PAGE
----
acrl podcast 5

Category: Education

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Know Your Users : 

Know Your Users Podcast 5 Developing Service Changes

Analysis Meetings : 

Analysis Meetings As you are coding and working through your data, plan to hold regular analysis meetings. Thinking deeply as a group about library issues. Keep the project moving. Primarily for discussion and brainstorming Prepare materials in advance.

Analysis Meetings : 

Analysis Meetings Typically address a specific theme. Transcript “experts” Screening interview videos as a research team

Brainstorming : 

Brainstorming Principle of no censorship All ideas are listed, even if they seem impossible, crazy, or silly. At this stage, consider keeping meetings confidential

Brainstorming : 

Brainstorming List all the important observations found in the transcripts about a particular theme. List any important patterns and commonalities observed in the data. Consider what service changes might be made to address these observations and patterns. List any additional research questions that need to be answered.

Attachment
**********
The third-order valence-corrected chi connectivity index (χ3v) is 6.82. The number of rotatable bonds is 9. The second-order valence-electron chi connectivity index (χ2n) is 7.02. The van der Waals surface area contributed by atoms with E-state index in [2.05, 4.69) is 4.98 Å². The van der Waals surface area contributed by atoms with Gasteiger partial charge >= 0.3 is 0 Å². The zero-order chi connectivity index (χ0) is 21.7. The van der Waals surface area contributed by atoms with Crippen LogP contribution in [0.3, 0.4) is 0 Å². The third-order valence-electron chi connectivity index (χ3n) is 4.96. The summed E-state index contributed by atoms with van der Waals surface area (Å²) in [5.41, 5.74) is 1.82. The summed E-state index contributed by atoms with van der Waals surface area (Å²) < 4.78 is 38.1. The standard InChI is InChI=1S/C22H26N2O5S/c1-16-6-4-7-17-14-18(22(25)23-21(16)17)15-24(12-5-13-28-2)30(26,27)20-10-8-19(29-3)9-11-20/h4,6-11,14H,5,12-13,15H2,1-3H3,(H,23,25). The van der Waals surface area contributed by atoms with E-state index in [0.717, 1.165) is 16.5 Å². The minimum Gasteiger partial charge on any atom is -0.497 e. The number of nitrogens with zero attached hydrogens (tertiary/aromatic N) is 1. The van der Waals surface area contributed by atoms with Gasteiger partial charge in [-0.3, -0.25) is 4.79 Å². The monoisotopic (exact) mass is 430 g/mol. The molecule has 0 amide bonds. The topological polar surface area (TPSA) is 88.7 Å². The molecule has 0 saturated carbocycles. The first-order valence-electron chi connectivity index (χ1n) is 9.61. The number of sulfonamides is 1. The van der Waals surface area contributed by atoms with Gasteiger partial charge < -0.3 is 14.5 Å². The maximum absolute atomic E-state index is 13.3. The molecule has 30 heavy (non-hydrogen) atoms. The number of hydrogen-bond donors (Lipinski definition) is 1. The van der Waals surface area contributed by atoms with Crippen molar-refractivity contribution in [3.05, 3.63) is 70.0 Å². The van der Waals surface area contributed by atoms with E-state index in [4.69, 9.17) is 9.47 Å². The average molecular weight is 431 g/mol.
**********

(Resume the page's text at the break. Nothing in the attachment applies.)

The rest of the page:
Research Meeting Summary : 

Research Meeting Summary Topic of Meeting What Did We Learn? General Observations Patterns Found in the Data Exceptional or Interesting Cases Hypotheses about the Data New Research Questions (either to use on this data or for a study later) Service Implications (e.g. how can library address any problems observed) Additional Analysis Required?

Developing Service Changes : 

Developing Service Changes Generate service change ideas at the same time as analysis. Allows you to create services that respond directly to students’ experiences. Master list of proposed service changes. Rank these changes for importance and feasibility. Use these lists to communicate with stakeholders within the library. Start conversations about how to effectively implement new service initiatives.

Using Ethnographic Writing : 

Using Ethnographic Writing Ethnography is both a method and a product. To create an ethnography, the writer selects from codes, memos, and analysis to explore a part of the research. You will not use all of your codes. Your text will be most powerful when it includes excerpts from interviews that show your reader what the participant is doing or feeling. Also include photographs, maps or other data gathered. Provide examples that show variations within a theme and explain the interrelationships of these themes. The resulting product should read as coherent story of a part of participants’ experience, and should provide vivid detail and interpretation of the observed events.

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